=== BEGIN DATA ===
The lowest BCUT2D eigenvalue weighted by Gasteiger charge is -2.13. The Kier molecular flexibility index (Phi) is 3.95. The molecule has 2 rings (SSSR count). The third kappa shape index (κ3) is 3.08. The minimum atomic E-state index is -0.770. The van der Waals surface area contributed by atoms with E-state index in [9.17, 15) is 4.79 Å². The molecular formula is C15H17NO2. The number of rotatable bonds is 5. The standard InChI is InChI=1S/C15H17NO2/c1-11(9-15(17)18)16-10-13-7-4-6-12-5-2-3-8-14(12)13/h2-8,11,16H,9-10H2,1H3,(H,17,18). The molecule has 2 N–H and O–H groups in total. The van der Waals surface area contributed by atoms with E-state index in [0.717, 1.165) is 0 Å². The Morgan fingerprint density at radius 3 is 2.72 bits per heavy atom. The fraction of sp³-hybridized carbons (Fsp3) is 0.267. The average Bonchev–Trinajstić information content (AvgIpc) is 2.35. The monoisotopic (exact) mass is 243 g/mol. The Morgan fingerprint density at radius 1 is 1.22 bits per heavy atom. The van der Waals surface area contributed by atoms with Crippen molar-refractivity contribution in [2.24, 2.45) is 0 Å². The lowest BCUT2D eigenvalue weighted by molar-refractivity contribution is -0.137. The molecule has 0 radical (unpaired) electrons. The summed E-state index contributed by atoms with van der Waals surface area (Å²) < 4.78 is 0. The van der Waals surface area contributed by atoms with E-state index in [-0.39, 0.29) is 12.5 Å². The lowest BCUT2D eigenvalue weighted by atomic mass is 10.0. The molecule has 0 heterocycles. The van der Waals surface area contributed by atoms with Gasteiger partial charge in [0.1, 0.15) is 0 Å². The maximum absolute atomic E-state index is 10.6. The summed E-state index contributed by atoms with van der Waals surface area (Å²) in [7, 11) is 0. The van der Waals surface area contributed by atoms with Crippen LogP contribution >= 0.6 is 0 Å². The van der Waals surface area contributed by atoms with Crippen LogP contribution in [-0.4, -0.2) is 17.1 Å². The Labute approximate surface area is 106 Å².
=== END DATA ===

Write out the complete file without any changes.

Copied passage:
The lowest BCUT2D eigenvalue weighted by Gasteiger charge is -2.13. The Kier molecular flexibility index (Phi) is 3.95. The molecule has 2 rings (SSSR count). The third kappa shape index (κ3) is 3.08. The minimum atomic E-state index is -0.770. The van der Waals surface area contributed by atoms with E-state index in [9.17, 15) is 4.79 Å². The molecular formula is C15H17NO2. The number of rotatable bonds is 5. The standard InChI is InChI=1S/C15H17NO2/c1-11(9-15(17)18)16-10-13-7-4-6-12-5-2-3-8-14(12)13/h2-8,11,16H,9-10H2,1H3,(H,17,18). The molecule has 2 N–H and O–H groups in total. The van der Waals surface area contributed by atoms with E-state index in [0.717, 1.165) is 0 Å². The Morgan fingerprint density at radius 3 is 2.72 bits per heavy atom. The fraction of sp³-hybridized carbons (Fsp3) is 0.267. The average Bonchev–Trinajstić information content (AvgIpc) is 2.35. The monoisotopic (exact) mass is 243 g/mol. The Morgan fingerprint density at radius 1 is 1.22 bits per heavy atom. The van der Waals surface area contributed by atoms with Crippen molar-refractivity contribution in [2.24, 2.45) is 0 Å². The lowest BCUT2D eigenvalue weighted by molar-refractivity contribution is -0.137. The molecule has 0 radical (unpaired) electrons. The summed E-state index contributed by atoms with van der Waals surface area (Å²) < 4.78 is 0. The van der Waals surface area contributed by atoms with E-state index in [-0.39, 0.29) is 12.5 Å². The lowest BCUT2D eigenvalue weighted by atomic mass is 10.0. The molecule has 0 heterocycles. The van der Waals surface area contributed by atoms with Gasteiger partial charge in [0.1, 0.15) is 0 Å². The maximum absolute atomic E-state index is 10.6. The summed E-state index contributed by atoms with van der Waals surface area (Å²) in [7, 11) is 0. The van der Waals surface area contributed by atoms with Crippen LogP contribution >= 0.6 is 0 Å². The van der Waals surface area contributed by atoms with Crippen LogP contribution in [-0.4, -0.2) is 17.1 Å². The Labute approximate surface area is 106 Å².